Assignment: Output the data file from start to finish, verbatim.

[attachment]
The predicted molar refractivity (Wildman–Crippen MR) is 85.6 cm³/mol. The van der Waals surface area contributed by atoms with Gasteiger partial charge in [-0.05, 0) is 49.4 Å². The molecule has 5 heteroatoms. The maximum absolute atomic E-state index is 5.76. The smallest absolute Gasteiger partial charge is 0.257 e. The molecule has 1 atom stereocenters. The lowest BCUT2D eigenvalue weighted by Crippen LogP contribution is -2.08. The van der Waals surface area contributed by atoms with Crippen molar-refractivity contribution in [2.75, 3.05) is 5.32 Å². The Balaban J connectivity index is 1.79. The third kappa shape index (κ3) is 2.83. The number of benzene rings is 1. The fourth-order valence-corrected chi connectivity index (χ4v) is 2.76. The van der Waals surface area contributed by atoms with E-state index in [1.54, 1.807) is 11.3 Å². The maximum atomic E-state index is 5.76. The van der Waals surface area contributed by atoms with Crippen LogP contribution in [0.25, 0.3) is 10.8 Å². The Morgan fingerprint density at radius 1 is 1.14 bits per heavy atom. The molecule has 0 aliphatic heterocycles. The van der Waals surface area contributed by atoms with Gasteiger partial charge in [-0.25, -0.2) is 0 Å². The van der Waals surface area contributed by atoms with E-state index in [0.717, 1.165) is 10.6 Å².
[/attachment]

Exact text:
The predicted molar refractivity (Wildman–Crippen MR) is 85.6 cm³/mol. The van der Waals surface area contributed by atoms with Gasteiger partial charge in [-0.05, 0) is 49.4 Å². The molecule has 5 heteroatoms. The maximum absolute atomic E-state index is 5.76. The smallest absolute Gasteiger partial charge is 0.257 e. The molecule has 1 atom stereocenters. The lowest BCUT2D eigenvalue weighted by Crippen LogP contribution is -2.08. The van der Waals surface area contributed by atoms with Crippen molar-refractivity contribution in [2.75, 3.05) is 5.32 Å². The Balaban J connectivity index is 1.79. The third kappa shape index (κ3) is 2.83. The number of benzene rings is 1. The fourth-order valence-corrected chi connectivity index (χ4v) is 2.76. The van der Waals surface area contributed by atoms with E-state index in [1.54, 1.807) is 11.3 Å². The maximum atomic E-state index is 5.76. The van der Waals surface area contributed by atoms with Crippen LogP contribution in [0.25, 0.3) is 10.8 Å². The Morgan fingerprint density at radius 1 is 1.14 bits per heavy atom. The molecule has 0 aliphatic heterocycles. The van der Waals surface area contributed by atoms with Gasteiger partial charge in [-0.25, -0.2) is 0 Å². The van der Waals surface area contributed by atoms with E-state index in [0.717, 1.165) is 10.6 Å².